slavery? England was a slave trading country, but how many slaves were actually in
England?
WARREN: I don't know how many slaves were in England. We know that Elizabeth
complained in 1596, I think. She said that there were too many slaves in London - she
meant African slaves - too many already. So they're involved. John Hawkins is a famous
trader early on in the 16th century. His coat of arms actually has a slave on it, a man in
bondage, an African slave.
The English get to colonization later than the Spanish and Portuguese. They're a little England's behind the times, you could say. So they rushed to catch up in the 17th

century. The Spanish have already been in Latin America by that point since, you know,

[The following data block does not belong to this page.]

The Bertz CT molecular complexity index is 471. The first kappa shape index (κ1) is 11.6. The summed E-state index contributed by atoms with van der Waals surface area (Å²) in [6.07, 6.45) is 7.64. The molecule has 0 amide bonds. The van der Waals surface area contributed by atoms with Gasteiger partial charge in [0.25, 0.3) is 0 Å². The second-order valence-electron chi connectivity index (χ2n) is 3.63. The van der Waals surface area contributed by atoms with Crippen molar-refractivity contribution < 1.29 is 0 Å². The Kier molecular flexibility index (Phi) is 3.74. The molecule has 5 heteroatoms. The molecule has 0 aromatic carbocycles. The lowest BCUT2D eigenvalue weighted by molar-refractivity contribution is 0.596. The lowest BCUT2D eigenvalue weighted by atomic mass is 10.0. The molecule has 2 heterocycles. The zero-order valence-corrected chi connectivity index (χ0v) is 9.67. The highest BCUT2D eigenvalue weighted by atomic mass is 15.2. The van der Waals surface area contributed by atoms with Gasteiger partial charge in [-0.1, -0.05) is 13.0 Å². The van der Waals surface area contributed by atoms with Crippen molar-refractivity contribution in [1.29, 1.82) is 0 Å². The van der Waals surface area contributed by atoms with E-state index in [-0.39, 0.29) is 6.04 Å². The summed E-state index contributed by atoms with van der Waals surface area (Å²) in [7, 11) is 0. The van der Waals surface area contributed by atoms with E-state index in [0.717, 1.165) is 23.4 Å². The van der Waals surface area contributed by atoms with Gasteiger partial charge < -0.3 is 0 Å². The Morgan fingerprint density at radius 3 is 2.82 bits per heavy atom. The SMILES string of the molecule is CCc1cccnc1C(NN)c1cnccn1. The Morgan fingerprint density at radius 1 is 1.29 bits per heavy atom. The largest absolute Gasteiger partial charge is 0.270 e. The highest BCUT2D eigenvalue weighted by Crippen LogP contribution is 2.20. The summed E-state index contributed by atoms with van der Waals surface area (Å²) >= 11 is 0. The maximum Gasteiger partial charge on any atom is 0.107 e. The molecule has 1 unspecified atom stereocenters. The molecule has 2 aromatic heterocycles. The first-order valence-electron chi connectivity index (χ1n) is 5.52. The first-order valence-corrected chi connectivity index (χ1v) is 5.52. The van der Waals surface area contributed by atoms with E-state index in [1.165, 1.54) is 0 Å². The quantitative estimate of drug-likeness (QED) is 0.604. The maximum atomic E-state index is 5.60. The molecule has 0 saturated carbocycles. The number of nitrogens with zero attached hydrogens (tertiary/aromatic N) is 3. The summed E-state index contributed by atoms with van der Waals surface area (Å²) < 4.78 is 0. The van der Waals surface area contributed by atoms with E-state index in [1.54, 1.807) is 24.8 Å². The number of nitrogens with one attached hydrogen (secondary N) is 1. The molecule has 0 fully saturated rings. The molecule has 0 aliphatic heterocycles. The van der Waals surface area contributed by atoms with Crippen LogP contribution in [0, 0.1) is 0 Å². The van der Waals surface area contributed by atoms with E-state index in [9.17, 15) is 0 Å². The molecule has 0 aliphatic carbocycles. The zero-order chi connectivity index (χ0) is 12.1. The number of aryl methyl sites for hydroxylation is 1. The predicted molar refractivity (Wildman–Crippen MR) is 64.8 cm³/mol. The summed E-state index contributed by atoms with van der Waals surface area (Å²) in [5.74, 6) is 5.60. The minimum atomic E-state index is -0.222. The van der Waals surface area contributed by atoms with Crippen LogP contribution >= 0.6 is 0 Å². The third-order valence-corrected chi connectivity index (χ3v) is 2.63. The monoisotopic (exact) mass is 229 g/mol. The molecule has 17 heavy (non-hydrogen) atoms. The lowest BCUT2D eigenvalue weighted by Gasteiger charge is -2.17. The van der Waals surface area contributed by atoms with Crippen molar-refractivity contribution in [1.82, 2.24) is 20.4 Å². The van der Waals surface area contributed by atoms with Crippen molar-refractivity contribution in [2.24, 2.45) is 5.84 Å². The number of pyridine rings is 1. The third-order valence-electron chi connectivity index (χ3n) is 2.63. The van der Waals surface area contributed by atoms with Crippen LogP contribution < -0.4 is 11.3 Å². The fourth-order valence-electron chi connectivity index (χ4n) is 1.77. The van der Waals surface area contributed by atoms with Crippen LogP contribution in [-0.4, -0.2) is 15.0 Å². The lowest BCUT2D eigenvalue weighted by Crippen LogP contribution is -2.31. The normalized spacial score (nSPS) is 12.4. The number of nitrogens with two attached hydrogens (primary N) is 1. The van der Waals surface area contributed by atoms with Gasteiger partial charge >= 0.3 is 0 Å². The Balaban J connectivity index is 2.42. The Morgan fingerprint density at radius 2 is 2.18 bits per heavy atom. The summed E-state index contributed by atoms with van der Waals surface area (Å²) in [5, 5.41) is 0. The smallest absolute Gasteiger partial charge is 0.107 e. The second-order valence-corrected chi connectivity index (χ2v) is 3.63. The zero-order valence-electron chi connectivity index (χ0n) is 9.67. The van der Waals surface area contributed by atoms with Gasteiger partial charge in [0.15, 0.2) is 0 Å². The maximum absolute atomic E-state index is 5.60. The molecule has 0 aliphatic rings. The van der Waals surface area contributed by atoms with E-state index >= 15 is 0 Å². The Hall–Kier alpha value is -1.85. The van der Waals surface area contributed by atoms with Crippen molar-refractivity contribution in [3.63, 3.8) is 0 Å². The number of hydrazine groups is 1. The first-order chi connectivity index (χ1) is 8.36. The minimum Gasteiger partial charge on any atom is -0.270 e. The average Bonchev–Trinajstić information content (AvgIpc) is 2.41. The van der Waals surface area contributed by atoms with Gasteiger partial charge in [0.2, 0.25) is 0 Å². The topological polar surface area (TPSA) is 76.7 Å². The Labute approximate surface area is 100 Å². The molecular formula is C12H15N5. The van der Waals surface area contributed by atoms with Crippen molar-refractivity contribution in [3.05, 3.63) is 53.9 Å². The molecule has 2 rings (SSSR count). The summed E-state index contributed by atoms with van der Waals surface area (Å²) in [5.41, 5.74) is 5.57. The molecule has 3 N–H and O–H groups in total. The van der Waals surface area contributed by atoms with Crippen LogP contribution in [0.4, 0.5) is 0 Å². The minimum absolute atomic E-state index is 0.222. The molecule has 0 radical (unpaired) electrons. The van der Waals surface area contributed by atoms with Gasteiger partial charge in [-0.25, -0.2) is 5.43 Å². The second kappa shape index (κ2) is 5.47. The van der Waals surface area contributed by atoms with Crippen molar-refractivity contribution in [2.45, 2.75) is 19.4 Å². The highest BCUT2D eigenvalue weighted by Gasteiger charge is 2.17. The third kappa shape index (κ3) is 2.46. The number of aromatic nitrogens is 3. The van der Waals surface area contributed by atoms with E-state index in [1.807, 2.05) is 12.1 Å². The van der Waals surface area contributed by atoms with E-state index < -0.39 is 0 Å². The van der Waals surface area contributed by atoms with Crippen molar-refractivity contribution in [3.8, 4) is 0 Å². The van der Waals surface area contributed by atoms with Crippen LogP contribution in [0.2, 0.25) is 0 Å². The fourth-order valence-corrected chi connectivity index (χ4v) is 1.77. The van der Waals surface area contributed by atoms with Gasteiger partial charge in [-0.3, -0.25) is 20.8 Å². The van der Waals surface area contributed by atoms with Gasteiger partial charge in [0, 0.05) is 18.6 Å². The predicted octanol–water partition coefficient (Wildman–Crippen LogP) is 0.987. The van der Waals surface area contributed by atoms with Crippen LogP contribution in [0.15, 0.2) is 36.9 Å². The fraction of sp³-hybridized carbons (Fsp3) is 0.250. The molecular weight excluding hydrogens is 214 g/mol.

1492. So the English are over a century behind the Portuguese and Spanish.
In a way, that helps them because many things have been established already. They
don't have to figure everything out from scratch. They've heard what the Spanish have
encountered. So things are less surprising, certainly. But they're behind the times.
GROSS: So the first documents kind of legalizing slavery and setting out the justification
and legalization come from the New England colonies. And the first one is in 1641,
ironically named the Body of Liberties. You're right, it's based on the Magna Carta. And
there's this phrase in it that says it is ordered by this court and the authority thereof that
there shall never be any bond slavery or captivity among us unless it be lawful captives
taken in just wars and such strangers as willingly sell themselves or are sold to us.
I mean, wow, it's basically saying there will not be any slavery unless we buy the slaves.
(Laughter) I mean, am I interpreting that incorrectly?